The Economist: The Borderlands of Europe Should not be Left Behind
None of these claims can be definitive; finding Europe’s middle depends on what you count as its edge—the Azores? Iceland? The Ural mountains? The methodology of some claims is unclear. The more exotic ones bear as little relation to geography as the Loch Ness Monster does to aquatic biology. In other words, their purpose is to attract tourists. But at least for the Ukrainians visiting Dilove to be photographed by the monument, this is as far west as they can get. “Where Europe Ends”, a powerful new film by Alina Mungiu Pippidi, a Romanian scholar and activist, shows the effect of the European Union’s expansion in dividing Europe. Read the full story
Political Repressions in Belarus Continue Despite Talks of Democratization
A story so outrageous and so boringly usual for Belarus: Ihar Slučak, a political activist, is being threatened by police because of his intentions to participate in local elections scheduled for April.
The Belarusian State University expells Taciana Šapućka, a member of the opposition organization Malady Front, after she had visited a conference organized by the European Commission in Brussel (see a story here).
Human Rights Watch has issued its new report (see p. 384) naming current political prisoners in Belarus: Mikalaj Aŭtuchovič, Uladzimir Asipienka, business people; and Arciom Dubski, another activist of Malady Front.
As it seems, an evolution of the Belarusian regime towards democracy, so much talked about in 2009, mostly still remains theory. Sadly, repressions against the opposition were and remain an instrument to run the country despite the government’s closer ties with the EU.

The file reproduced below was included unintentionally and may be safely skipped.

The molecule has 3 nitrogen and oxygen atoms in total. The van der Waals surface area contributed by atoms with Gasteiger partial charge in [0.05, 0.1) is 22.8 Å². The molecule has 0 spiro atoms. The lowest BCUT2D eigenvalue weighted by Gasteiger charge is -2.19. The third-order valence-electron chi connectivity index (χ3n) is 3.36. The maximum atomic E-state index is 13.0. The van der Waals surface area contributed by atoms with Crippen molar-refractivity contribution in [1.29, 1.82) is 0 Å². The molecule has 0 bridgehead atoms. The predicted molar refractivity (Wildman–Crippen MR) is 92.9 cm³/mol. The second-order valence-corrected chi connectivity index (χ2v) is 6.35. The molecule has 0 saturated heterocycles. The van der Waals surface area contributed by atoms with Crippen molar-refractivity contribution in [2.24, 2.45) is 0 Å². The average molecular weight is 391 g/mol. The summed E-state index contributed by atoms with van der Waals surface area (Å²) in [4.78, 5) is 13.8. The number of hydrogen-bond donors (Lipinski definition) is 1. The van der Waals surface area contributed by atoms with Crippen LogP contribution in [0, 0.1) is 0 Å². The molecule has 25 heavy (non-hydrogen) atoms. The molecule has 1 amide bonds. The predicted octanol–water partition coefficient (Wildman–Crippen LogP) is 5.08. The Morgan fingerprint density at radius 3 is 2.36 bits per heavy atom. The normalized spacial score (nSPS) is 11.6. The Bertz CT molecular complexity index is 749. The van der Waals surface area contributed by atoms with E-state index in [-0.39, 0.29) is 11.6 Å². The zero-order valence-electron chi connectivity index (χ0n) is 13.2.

Homel-based young activist Ihar Sluchak, who studies in Estonia, during his holidays in Belarus faces pressure of the authorities.
As informed by Radio Svaboda, Ihar Sluchak is set to participate in local elections in spring.
On January 18 in the evening the student of Tartu University Ihar Sluchak received a phone call from a lieutenant of the first city police department Illya Kruk. As said by Ihar Sluchak, the policeman was swaying him to come, but flatly refused to invite him by summons. A call from the police department was made after the statement by Sluchak about actions of policemen or internal troops during one of hockey games in Homel.
The young activist refused to talk without receiving a summons. In 5 minutes the head of the internal affairs department of Central district of Homel, major Shyshkou, and demanded Sluchak to arrive to the police department without a summons on January 19 at 10 a.m., and stated that Sluchak had made a mistake by sending his appeal. He also threatened to initiate a case for disobedience to demands of a policeman.
Read the full story at Spring96.org